I think they bad press comes from bad use of textbooks. I remember when I was at school lugging a ridiculously heavy bag around all day every day because there was a huge textbook for each lessons. I remember many lessons which began “Turn to page 6, Stephen (or whoever) can you begin reading.” then after the page was read the class would attempt the exercise. I remember a biology teacher who read the book to us, she’d fire questions off if she thought you weren’t listening. I sat next to Liam, and we’d sussed that you could answer the questions if you had the textbook on the correct page. One time the lesson was on organs, and the question was thrown at Anthony, who sat on the next table along. Liam and I often gave him answers. This time the question was “what’s the largest organ in the body”, I whispered “pipe organ”, which he then shouted out. It was hilarious.

I could go on, but I’m sure you all had your share of uninspiring textbook lessons. I’ve seen them as a professional. I witnessed an A Level lesson where the teacher sat at the front and read the textbook to the class verbatim. It struck me as rather pointless, as they all could have read it themselves. I’ve seen a KS4 teacher, when I was an Nqt, hand out textbooks with the instruction “look at the example on page ten, then attempt the questions”.

All these examples are uninspiring, and not conducive to good learning. But I think it’s unfair to lay the blame on the textbooks themselves.

How can textbooks be used then?

During lessons, there will be a point when you want the students to do some work. Practicing a skill or solving a problem. Using textbook exercises isn’t necessarily worse than a worksheet or questions on the board. In fact, it could be argued it’s better. It’s a greener and cheaper long term alternative to a ton of printed worksheets. The right textbooks have extension work built in, or offer a selection of exercises of differing difficulties. They also usually have plenty of examples, so learners can use them if they’re struggling, then can request help if they still need it.

I’ve seen a large variety of maths textbooks, I own a fair few. Here are some of them:
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My favourites of the ones I have are probably these for KS3/4:

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And these for KS5:

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Within all these books there are some great things, but none of them are what I would call ideal. Each has plenty of flaws. I find that having access to all these, and many more, textbooks allows me to use ideas, examples and exercises from them as and when required. I sometimes think I should write one, it would be great!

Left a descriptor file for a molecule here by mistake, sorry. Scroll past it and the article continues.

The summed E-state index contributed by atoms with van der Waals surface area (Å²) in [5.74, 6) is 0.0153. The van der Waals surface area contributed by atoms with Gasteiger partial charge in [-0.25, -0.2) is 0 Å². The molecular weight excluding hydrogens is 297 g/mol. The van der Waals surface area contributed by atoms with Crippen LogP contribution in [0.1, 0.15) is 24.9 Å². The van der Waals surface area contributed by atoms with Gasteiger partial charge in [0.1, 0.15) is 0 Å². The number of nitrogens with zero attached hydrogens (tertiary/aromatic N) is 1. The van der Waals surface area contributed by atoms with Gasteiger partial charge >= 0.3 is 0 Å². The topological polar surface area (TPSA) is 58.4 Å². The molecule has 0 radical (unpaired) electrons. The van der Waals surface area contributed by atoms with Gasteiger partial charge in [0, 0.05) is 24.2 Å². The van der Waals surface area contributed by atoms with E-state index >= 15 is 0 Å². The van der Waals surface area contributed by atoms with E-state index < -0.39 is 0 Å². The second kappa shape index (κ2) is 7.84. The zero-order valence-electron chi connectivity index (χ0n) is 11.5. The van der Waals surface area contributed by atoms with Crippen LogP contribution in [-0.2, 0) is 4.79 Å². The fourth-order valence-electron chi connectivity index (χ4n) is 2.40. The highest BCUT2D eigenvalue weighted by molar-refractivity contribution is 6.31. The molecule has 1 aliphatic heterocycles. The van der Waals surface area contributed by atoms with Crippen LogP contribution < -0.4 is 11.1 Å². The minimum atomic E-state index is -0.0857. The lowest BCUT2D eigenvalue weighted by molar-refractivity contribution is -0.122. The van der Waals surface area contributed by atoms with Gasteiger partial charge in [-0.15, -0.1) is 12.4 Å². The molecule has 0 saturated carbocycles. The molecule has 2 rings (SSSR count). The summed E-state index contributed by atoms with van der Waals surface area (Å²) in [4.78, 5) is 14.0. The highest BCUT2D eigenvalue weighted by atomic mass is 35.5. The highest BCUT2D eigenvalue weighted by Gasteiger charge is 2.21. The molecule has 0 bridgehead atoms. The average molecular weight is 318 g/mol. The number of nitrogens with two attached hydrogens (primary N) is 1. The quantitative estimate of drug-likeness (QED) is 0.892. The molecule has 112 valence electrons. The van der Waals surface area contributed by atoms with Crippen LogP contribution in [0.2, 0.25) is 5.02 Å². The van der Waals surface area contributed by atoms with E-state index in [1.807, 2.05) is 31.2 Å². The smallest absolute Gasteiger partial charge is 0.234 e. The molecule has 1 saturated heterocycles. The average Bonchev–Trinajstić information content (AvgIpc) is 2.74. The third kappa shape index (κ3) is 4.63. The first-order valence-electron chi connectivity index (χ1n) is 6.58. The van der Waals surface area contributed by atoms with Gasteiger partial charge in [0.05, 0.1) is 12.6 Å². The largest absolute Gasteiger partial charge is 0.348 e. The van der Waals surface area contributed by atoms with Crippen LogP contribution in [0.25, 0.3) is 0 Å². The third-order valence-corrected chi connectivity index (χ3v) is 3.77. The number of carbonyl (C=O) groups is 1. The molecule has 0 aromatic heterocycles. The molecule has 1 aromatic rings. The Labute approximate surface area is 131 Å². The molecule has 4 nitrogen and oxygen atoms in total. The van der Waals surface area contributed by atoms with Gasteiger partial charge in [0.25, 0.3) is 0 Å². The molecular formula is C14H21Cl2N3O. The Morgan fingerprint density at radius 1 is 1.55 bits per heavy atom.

So you think the right textbook would be fine?

Not on their own, no. The recent Sutton Trust report showed that a teacher with strong pedagogical subject knowledge is extremely important to the learning of a class. The right textbooks could aid these teachers, not become a band aid to cover for poor teaching or teachers with shallow subject knowledge. I also wouldn’t like to see them used in isolation. There are many other activities that can aid learning. Things that are quick and easy to check pupils have correct without the need to check each bit, resources such as Mathsloops and Tarzia or activities on mini-whiteboards. All these have a place in lessons, and all would be complimentary to the perfect textbook, which would aid, not replace, good teaching. Examples would be additional to the lesson and offer help learners who are still struggling.

Further reading

Here is the BBC report into the comments by Education Minister Nick Gibb on textbooks.

Here is a nice article from the inside classroom project entitled “Why textbooks matter”.

And here is my post on the aforementioned Sutton Trust report (which can be accessed here).

Nix the Tricks – A Book Review

July 15, 2014 3 comments

A little while ago I wrote a piece around BIDMAS and the problems it can cause just teaching mnemonics without bothering to fully explain the underlying concepts. It was borne of the frustration of many conversations along the lines of

“Sir, you’ve got that wrong 9 – 3 + 2 is 4 because you do addition first.” 

“No, addition and subtraction are inverse operations, they are of the same order you we perform them left to right.”

“No, Mr so and so taught me that you always follow BIDMAS”

“AAAAAAAAARRRRRRRRGGGGGGGHHHHHHHHHHH”

Someone responded to my post with a tweet which linked to “Nix The Tricks“, which is freely available as an ebook, and I downloaded and read it.